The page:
Genetic

Several cases of PVOD have been reported to occur in siblings, with a similar age of onset. [1718These observations may indicate a genetic predisposition or common environmental exposures. A case of well-documented PVOD associated with a bone morphogenetic protein receptor protein type II (BMPR2) mutation has been reported suggesting a possible pathogenetic connection with idiopathic PAH or heritable PAH. [19]

Toxic

PVOD has been reported after the administration of various chemotherapeutic agents such as bleomycin, mitomycin, and carmustine (BCNU), similar to hepatic veno-occlusive disease. [2021Other chemical exposures that have been linked to the development of PVOD include powdered cleaning products containing silica, soda ash, dodecyl benzyl sulfonate, and trichloro-s-triazinetrione. [22PVOD seems to occur more commonly in bone marrow transplant recipients than in the general population. [2324]

Radiologic

Radiation exposure is a well-recognized cause of vascular injury. A case of PVOD that may be associated with previous mantle irradiation for Hodgkin lymphoma has been reported. [25However, the presence of a prothrombotic state in malignancies, especially in adenocarcinomas, simultaneously with exposure to chemotherapeutic agents and radiotherapy precludes the establishment of a firm cause-and-effect relationship between malignancy and PVOD.

Coagulopathic

The association of some cases of PVOD with oral contraceptive use or pregnancy has lent some support to the theory that PVOD is related to coagulation disorders, but an absence of thrombosis in other organs may refute this notion.

Epidemiology

In view of the underrecognition of pulmonary veno-occlusive disease (PVOD), the true incidence and prevalence of this condition is unknown. Many cases are treated as idiopathic pulmonary arterial hypertension (PAH). Estimates indicate, however, that 6% of patients clinically believed to have primary pulmonary hypertension may have evidence of PVOD at autopsy. [26Depending on the cited series, the estimated prevalence of PVOD among patients clinically diagnosed with idiopathic PAH varies from 5-20%. [2]

An annual incidence of PVOD of 0.1-0.2 case per million persons in the general population has been suggested based on the incidence of primary pulmonary hypertension in the general population. [2728Note, however, that such indirect estimates of a rare disease’s incidence may be imprecise.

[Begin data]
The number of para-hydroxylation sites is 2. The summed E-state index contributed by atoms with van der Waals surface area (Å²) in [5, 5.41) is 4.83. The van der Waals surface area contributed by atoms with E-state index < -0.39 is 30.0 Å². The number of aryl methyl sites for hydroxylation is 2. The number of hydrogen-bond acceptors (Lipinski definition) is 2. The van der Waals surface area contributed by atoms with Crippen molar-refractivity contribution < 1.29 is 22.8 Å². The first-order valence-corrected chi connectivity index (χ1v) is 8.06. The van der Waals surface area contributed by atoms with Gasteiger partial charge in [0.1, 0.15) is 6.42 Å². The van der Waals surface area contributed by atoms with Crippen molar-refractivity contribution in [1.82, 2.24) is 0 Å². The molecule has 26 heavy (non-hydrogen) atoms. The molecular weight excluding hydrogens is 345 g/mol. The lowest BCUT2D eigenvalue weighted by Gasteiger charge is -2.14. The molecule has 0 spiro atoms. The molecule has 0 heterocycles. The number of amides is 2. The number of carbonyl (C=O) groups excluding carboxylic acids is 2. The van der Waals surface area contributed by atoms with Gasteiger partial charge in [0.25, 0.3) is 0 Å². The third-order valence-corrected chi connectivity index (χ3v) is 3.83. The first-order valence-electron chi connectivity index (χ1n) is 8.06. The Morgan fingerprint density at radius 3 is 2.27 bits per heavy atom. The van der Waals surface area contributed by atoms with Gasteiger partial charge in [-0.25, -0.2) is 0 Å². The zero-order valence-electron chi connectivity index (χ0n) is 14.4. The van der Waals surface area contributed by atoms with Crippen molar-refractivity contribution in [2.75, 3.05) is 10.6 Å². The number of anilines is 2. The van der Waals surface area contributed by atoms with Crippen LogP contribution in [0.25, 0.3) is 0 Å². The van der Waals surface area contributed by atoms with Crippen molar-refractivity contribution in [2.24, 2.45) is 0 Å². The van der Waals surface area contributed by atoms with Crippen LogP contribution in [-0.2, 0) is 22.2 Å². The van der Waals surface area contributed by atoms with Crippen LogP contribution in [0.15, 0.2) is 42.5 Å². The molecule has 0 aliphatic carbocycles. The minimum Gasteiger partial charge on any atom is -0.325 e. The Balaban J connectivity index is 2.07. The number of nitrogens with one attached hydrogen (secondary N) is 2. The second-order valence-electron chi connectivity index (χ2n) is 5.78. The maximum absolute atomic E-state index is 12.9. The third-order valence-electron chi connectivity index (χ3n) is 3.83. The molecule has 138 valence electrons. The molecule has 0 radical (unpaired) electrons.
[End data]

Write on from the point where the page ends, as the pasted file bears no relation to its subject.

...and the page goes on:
Age-related demographics

The age at diagnosis ranges from eight weeks [29to the seventh decade of life with most reported cases occurring in young adults. PVOD in siblings tends to have an early onset usually within the first three decades of life.

Prognosis

The prognosis in pulmonary veno-occlusive disease (PVOD) is grim. Most patients have a rapidly progressive course with most reported patients dying within two years of diagnosis without proper treatment. [3031Currently available PAH therapies do not appear to have a profound effect on survival in patients with PVOD. (See Treatment and Medication.)

CLINICAL PRESENTATION


History

The presenting signs and symptoms of pulmonary veno-occlusive disease (PVOD) lack specificity. Most of the symptoms mimic other pulmonary and cardiac entities. The most common presenting symptoms are exertional dyspnea, fatigue, and cough. Sometimes, a respiratory tract infection–like illness may be identifiable preceding the diagnosis. Chronic cough (either productive or nonproductive) is present in some individuals.

In the later stages of PVOD, symptoms attributable to right ventricular failure, including chest pain and dizziness with exertion, abdominal pressure and tenderness secondary to hepatic congestion, and exertional syncope, may be noted. Hemoptysis with diffuse alveolar hemorrhage has been reported as a presentation. [32]

The suggestion of occult alveolar hemorrhage in bronchoalveolar lavage findings, however, is not uncommon. [33Postural dyspnea or orthopnea may be reported by patients with PVOD but these findings are unusual among patients with primary pulmonary hypertension.

Physical Examination